Guard Hall An Underused Asset Red Brick Hartford Armory Once
A Thriving Social Venue
By Tom Condon
May 22, 2005
It is the Greta Garbo of Hartford
buildings. A century ago it was the center of the city's social
life, "the Bushnell
before there was a Bushnell," but in recent decades it's
become something of a recluse. A million people have seen it,
but few have been inside to be properly introduced.
I speak of Foot Guard Hall, the red brick, Romanesque Revival
structure on High Street next to a highway exit.
In more than 30 years in Hartford I'd been in the building just
once, because the Foot Guard graciously allowed my church to
hold a fundraiser there.
But a few weeks ago, I ran into Lt. Col. Robert A. Burnham of
the First Company, Governor's Foot Guard, who invited me over.
It turns out they'd like to get more people in the building,
and would like to have some of them enlist.
The building was constructed in 1888, and is interesting for
its style and its location. If you can imagine the city in the
late 19th century, long before I-84 cut it in half, High Street
led to the fashionable North End. The building would have saluted
the State Capitol, from which it is now obscured, and the Cheney
Block on Main Street, which then had a pyramidal tower much like
the one on Foot Guard Hall.
The hall is technically an armory, built for a military organization.
Its main space is a large open room known as a drill shed, surrounded
by a second-floor balcony. The roof is supported by a series
of cables and turnbuckles, one of few such support systems left
anywhere. Hanging from the balcony are flags from all the French
Army units that accompanied Comte de Rochambeau when he arrived
in Hartford in 1780 to meet with Gen. George Washington. The
Foot Guard escorted the generals.
The Foot Guard's First Company was founded in 1771 to escort
the Colonial governor on Election Day, apparently a raucous holiday
in the Colonial era (the Second Company was formed in New Haven
in 1775). The First Company can boast of being the country's
oldest military organization still in continuous existence, sort
of the martial equivalent of The Courant.
The red-coated Foot Guard, as well as the Horse Guard, are the
state's ceremonial units. The Foot Guard escorts the governor
and runs the inaugural balls, escorts dignitaries, marches in
parades and takes part in all manner of civic events.
On the facing of the balcony are wooden plaques recalling some
of the events in which the Foot Guard has taken part. Units escorted
Lafayette and Marshall Foch, marched at the dedication of the
Washington Monument and took part in Gen. Ulysses S. Grant's
funeral. In 1926 they traveled to Europe, where they were reviewed
by the president of France and the king of Belgium.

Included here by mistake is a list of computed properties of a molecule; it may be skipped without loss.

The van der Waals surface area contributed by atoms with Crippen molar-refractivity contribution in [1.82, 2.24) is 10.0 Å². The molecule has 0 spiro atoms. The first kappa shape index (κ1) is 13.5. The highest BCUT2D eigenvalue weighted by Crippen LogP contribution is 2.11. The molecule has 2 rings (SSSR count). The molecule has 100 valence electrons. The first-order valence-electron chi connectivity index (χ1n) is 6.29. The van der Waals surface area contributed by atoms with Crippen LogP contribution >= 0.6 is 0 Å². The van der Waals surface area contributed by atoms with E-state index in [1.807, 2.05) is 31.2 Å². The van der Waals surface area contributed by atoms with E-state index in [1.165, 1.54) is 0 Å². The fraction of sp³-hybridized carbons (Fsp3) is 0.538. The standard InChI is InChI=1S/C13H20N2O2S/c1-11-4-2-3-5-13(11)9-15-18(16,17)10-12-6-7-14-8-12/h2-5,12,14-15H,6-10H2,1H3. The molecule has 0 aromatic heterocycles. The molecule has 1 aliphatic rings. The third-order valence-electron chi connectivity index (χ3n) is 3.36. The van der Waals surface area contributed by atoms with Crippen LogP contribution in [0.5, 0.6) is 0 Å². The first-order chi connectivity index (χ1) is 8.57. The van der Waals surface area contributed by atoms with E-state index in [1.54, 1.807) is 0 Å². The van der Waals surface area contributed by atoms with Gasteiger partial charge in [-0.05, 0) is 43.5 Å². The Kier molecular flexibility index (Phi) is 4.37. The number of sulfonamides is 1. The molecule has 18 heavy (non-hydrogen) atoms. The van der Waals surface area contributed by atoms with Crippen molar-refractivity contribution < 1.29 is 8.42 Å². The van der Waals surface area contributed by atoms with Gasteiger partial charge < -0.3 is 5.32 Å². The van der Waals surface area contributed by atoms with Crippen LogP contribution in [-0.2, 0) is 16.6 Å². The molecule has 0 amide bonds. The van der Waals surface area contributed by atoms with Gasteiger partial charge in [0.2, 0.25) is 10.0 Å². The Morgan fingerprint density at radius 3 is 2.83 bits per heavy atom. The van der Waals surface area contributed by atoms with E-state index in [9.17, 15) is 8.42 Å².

Around and under the drill shed are an array of offices, lounges,
a band room and storage rooms. The building had a rifle range
- for whatever reason - but Burnham closed it. In its place,
Maj. Loren Schave, a retired West Hartford history teacher, has
created a Foot Guard museum.
The small museum is well worth a visit. I didn't know, for example,
that Heublein Bros. pre-mixed cocktail business came about because
the company had whipped up batches of martinis and Manhattans
for the 1892 Foot Guard picnic, then had to do something with
them when the picnic was twice rained out. The Foot Guard had
a Civil War Medal of Honor winner and a former Confederate soldier.
Foot Guard Hall was the city's major entertainment venue a century
ago, and was well used into the 20th century. John Phillip Souza
and his band played there, as did Benny Goodman and his quartet.
Willie Pep fought there, and Willie didn't need a band.
But in the past few decades, with so many new venues in town,
the old hall became an afterthought.
The Foot Guard no longer rents it out, Burnham said, because
of wear and tear on the building. But it has allowed neighboring
organizations such as The House of Bread and St. Patrick St.
Anthony Church to have fundraisers there.
It would be nice to get more
people in, an idea the Foot Guard welcomes because the company
needs more men and women. Membership in the Foot Guard was
once a matter of status, with the troop headed by scions of
the best families; Wadsworth, Cheney, Barbour, Putnam and others.
But, as with most service organizations in our era of bowling
alone, the numbers are off. There are about 110 members now,
down from a high of nearly 200. "We could
use 40 more people," Burnham said.
Burnham said people can visit during Monday night drills from
7 to 9 p.m., and tours can be arranged by calling 860-522-1337.
The Foot Guard should also consider joining other downtown museums
as well as the Greater Hartford Arts Council. Have limited visiting
hours, take part in downtown celebrations, have a few more meetings
or events in the building. It's a living connection to history,
a great place with a great story to tell.
Tom Condon is the editor of Place. He can be reached at email@example.com.
Reprinted with permission of the Hartford Courant.
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